Non-Jewish Texas student publishes locations of former synagogues in New York City

“People following this bot get regular reminders that New York City used to be…different,” said Amy Shreeve.

By Josh Plank, World Israel News

Amy Shreeve, a 20-year-old college student in Texas, has created a Twitter account to publish the locations of every Manhattan address that formerly housed a synagogue or Jewish organization, the Jewish Telegraphic Agency (JTA) reported Wednesday.

Shreeve’s account, “This Used to Be a Synagogue” (@OldShulSpots), tweets daily the name and address of a historic Jewish organization along with the current image from Google Street View.

“I want people to reflect on the space, and to think of the immigrant stories and religion stories that came from there,” said Shreeve, who is not Jewish and has never even been to New York.

“This is honestly weirdly random even for me personally,” she told JTA. “I have no family connections. I’m just a big fan of Jewish history.”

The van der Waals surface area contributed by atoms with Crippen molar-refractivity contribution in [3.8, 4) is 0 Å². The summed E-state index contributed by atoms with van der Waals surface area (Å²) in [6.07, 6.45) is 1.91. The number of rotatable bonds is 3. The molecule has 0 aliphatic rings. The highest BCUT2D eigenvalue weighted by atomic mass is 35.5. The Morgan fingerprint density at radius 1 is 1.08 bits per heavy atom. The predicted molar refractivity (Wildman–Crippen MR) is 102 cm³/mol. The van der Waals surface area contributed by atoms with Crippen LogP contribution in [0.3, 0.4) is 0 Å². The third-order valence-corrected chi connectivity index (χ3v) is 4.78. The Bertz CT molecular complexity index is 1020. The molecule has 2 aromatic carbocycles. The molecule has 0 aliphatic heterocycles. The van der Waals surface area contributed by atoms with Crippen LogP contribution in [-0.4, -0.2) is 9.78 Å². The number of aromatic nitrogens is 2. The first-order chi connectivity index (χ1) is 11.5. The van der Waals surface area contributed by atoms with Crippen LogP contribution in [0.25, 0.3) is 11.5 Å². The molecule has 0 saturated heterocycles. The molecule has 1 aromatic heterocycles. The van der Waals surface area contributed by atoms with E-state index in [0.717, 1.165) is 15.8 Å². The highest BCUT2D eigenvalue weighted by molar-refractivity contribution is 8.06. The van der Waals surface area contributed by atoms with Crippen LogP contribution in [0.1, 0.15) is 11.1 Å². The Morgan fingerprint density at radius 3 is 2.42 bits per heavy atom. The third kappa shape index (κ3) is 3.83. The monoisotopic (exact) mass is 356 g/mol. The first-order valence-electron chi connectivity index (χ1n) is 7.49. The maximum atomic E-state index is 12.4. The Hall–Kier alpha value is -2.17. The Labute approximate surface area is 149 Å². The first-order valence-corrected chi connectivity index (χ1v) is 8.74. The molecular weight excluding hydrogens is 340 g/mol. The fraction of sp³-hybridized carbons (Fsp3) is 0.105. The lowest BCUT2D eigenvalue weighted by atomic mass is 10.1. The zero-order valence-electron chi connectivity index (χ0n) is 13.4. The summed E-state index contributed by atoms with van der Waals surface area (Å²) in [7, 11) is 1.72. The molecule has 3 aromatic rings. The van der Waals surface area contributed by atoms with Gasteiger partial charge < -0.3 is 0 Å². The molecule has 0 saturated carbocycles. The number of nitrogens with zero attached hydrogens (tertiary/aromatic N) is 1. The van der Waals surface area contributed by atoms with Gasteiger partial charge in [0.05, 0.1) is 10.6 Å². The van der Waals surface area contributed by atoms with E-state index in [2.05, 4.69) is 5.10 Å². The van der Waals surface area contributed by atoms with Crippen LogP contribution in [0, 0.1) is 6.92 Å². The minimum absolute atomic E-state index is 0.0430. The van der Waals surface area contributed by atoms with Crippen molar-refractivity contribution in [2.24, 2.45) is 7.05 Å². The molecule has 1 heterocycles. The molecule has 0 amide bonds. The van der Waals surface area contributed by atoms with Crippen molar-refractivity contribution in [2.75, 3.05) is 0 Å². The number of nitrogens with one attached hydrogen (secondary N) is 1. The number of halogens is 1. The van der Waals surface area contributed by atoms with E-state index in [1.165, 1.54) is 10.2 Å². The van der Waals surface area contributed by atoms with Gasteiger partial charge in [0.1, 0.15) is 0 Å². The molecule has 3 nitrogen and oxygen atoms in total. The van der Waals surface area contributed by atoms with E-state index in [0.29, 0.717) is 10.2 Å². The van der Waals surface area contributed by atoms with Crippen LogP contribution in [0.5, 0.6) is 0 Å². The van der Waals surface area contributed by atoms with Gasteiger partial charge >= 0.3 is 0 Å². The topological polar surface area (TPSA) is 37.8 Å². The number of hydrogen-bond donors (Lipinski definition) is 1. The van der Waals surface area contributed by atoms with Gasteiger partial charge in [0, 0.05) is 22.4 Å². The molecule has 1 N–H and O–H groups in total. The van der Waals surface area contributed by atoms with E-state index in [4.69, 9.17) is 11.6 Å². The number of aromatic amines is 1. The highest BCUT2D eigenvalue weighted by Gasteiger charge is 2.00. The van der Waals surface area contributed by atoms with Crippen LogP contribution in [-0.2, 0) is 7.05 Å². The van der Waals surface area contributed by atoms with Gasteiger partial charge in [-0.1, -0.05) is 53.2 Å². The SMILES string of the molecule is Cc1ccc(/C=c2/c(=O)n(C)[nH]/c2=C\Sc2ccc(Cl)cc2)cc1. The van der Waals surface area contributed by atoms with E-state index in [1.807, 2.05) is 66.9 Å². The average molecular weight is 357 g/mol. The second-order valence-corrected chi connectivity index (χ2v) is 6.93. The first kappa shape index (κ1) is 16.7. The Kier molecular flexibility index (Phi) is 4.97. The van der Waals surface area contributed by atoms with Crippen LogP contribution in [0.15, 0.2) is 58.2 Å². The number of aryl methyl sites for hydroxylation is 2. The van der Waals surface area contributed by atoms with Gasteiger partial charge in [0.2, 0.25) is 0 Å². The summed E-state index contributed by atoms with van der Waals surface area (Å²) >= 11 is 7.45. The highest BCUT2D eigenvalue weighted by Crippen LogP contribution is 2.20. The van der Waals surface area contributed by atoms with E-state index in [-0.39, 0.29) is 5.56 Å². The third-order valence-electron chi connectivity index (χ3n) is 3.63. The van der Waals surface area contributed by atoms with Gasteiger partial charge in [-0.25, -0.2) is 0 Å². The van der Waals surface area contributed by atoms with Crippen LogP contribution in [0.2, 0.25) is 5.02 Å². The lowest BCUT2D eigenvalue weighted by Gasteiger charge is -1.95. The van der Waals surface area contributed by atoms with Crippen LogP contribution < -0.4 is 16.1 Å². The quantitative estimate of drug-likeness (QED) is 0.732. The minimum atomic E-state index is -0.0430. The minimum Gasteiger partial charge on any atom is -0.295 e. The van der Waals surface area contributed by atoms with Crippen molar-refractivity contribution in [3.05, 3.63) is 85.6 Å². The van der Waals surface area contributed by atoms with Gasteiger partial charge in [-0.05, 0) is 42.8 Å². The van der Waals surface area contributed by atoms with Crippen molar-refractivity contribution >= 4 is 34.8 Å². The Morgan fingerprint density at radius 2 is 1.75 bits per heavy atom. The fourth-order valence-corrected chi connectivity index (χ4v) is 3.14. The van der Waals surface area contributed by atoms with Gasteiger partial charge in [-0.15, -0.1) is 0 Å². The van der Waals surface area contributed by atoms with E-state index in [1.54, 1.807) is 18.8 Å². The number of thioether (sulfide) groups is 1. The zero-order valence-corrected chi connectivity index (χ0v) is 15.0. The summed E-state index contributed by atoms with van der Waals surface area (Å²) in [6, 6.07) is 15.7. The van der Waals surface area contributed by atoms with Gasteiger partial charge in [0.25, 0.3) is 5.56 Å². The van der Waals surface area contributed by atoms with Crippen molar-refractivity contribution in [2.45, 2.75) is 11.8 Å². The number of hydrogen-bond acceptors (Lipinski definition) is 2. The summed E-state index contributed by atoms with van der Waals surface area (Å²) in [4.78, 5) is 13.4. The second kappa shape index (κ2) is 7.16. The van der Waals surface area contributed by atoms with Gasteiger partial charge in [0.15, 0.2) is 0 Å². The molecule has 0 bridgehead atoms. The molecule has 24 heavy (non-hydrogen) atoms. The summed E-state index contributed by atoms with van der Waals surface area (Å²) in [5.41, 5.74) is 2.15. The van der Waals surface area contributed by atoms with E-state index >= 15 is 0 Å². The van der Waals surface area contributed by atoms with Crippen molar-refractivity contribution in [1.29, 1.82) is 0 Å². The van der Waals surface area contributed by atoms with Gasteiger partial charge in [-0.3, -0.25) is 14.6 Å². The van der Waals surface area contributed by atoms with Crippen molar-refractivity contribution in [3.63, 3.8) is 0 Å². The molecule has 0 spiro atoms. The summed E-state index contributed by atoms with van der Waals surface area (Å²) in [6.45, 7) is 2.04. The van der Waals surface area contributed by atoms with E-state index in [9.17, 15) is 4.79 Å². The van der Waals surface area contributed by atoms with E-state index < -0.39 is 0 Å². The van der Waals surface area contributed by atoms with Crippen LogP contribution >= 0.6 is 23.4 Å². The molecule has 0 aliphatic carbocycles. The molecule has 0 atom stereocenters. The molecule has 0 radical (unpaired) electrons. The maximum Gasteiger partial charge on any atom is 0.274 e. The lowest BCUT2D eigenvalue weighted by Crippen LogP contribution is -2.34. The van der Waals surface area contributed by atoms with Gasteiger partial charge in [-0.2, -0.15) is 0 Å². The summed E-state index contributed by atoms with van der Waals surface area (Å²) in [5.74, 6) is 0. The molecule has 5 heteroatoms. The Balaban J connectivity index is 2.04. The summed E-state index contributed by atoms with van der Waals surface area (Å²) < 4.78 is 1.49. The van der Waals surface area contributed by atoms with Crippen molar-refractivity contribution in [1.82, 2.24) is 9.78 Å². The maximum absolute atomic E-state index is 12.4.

Her interest began when she decided to study Yiddish at the University of Texas at Austin, where she is majoring in rhetoric and history.

“I needed to take a language class. When I heard that my school in Austin was teaching a language with less than 2 million speakers, I thought it was a rare and unique opportunity to learn a niche language,” Shreeve said.

She read an article by her Yiddish professor, Itzik Gottesman, about how old synagogues in Brooklyn have been repurposed, and she decided to map what she learned for a separate geography course.

On her website, Shreeve calls the project an example of “commemorative geography.”

“Using the data I gathered, I constructed a Twitter Bot using Twitter and Google APIs. This bot posts Google Street View images of the places where synagogues and Jewish organizations used to be located,” she explained.

“People following this bot get regular reminders that New York City used to be…different. Different people lived and gathered there and had a different way of life. This bot encourages people to explore their own cities and wonder ‘What used to be here? Who gathered here?'” Shreeve said.

The project relies on 1,016 entries which were obtained from the public database of the Ackman & Ziff Family Genealogy Institute at the Center for Jewish History in Manhattan.

Once all the entries are published, Shreeve would like to map other boroughs of New York, especially Brooklyn, and she may even visit the city in person.

“Looking at a map is not the same as walking the streets and seeing that what is currently a movie theater or a parking lot once housed minyans or charity organizations,” she told JTA.